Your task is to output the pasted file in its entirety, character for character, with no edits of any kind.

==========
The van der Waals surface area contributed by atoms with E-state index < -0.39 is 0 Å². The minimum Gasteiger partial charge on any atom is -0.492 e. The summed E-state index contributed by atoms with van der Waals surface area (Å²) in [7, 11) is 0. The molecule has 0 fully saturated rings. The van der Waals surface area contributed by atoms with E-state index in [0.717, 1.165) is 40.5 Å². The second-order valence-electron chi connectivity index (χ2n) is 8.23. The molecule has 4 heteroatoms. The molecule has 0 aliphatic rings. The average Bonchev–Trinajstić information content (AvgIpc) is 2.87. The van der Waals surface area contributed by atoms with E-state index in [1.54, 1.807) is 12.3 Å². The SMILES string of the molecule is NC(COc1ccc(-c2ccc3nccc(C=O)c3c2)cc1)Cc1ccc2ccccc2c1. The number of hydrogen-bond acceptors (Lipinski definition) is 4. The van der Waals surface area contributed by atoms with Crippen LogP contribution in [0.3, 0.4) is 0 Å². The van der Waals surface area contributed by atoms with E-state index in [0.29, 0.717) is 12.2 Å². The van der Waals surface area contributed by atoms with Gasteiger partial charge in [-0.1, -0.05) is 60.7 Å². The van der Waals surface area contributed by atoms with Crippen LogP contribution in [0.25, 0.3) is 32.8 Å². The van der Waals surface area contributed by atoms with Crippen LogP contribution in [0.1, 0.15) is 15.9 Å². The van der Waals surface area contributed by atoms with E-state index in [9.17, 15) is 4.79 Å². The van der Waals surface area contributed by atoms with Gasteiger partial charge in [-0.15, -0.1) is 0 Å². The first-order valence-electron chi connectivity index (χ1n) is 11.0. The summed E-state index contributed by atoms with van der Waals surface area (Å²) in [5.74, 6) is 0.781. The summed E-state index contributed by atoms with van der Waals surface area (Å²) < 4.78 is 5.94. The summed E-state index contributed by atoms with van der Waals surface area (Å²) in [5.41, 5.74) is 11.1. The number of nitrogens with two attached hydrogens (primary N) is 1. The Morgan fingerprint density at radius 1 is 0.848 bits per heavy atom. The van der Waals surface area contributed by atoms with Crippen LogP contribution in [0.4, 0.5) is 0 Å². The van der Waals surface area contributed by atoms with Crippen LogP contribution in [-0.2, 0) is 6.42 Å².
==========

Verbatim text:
The van der Waals surface area contributed by atoms with E-state index < -0.39 is 0 Å². The minimum Gasteiger partial charge on any atom is -0.492 e. The summed E-state index contributed by atoms with van der Waals surface area (Å²) in [7, 11) is 0. The molecule has 0 fully saturated rings. The van der Waals surface area contributed by atoms with E-state index in [0.717, 1.165) is 40.5 Å². The second-order valence-electron chi connectivity index (χ2n) is 8.23. The molecule has 4 heteroatoms. The molecule has 0 aliphatic rings. The average Bonchev–Trinajstić information content (AvgIpc) is 2.87. The van der Waals surface area contributed by atoms with E-state index in [1.54, 1.807) is 12.3 Å². The SMILES string of the molecule is NC(COc1ccc(-c2ccc3nccc(C=O)c3c2)cc1)Cc1ccc2ccccc2c1. The number of hydrogen-bond acceptors (Lipinski definition) is 4. The van der Waals surface area contributed by atoms with Crippen LogP contribution in [0.3, 0.4) is 0 Å². The van der Waals surface area contributed by atoms with E-state index in [0.29, 0.717) is 12.2 Å². The van der Waals surface area contributed by atoms with Gasteiger partial charge in [-0.1, -0.05) is 60.7 Å². The van der Waals surface area contributed by atoms with Crippen LogP contribution in [0.25, 0.3) is 32.8 Å². The van der Waals surface area contributed by atoms with Crippen LogP contribution in [0.1, 0.15) is 15.9 Å². The van der Waals surface area contributed by atoms with E-state index in [9.17, 15) is 4.79 Å². The van der Waals surface area contributed by atoms with Gasteiger partial charge in [-0.15, -0.1) is 0 Å². The first-order valence-electron chi connectivity index (χ1n) is 11.0. The summed E-state index contributed by atoms with van der Waals surface area (Å²) in [5.74, 6) is 0.781. The summed E-state index contributed by atoms with van der Waals surface area (Å²) < 4.78 is 5.94. The summed E-state index contributed by atoms with van der Waals surface area (Å²) in [5.41, 5.74) is 11.1. The number of nitrogens with two attached hydrogens (primary N) is 1. The Morgan fingerprint density at radius 1 is 0.848 bits per heavy atom. The van der Waals surface area contributed by atoms with Crippen LogP contribution in [0.4, 0.5) is 0 Å². The van der Waals surface area contributed by atoms with Crippen LogP contribution in [-0.2, 0) is 6.42 Å².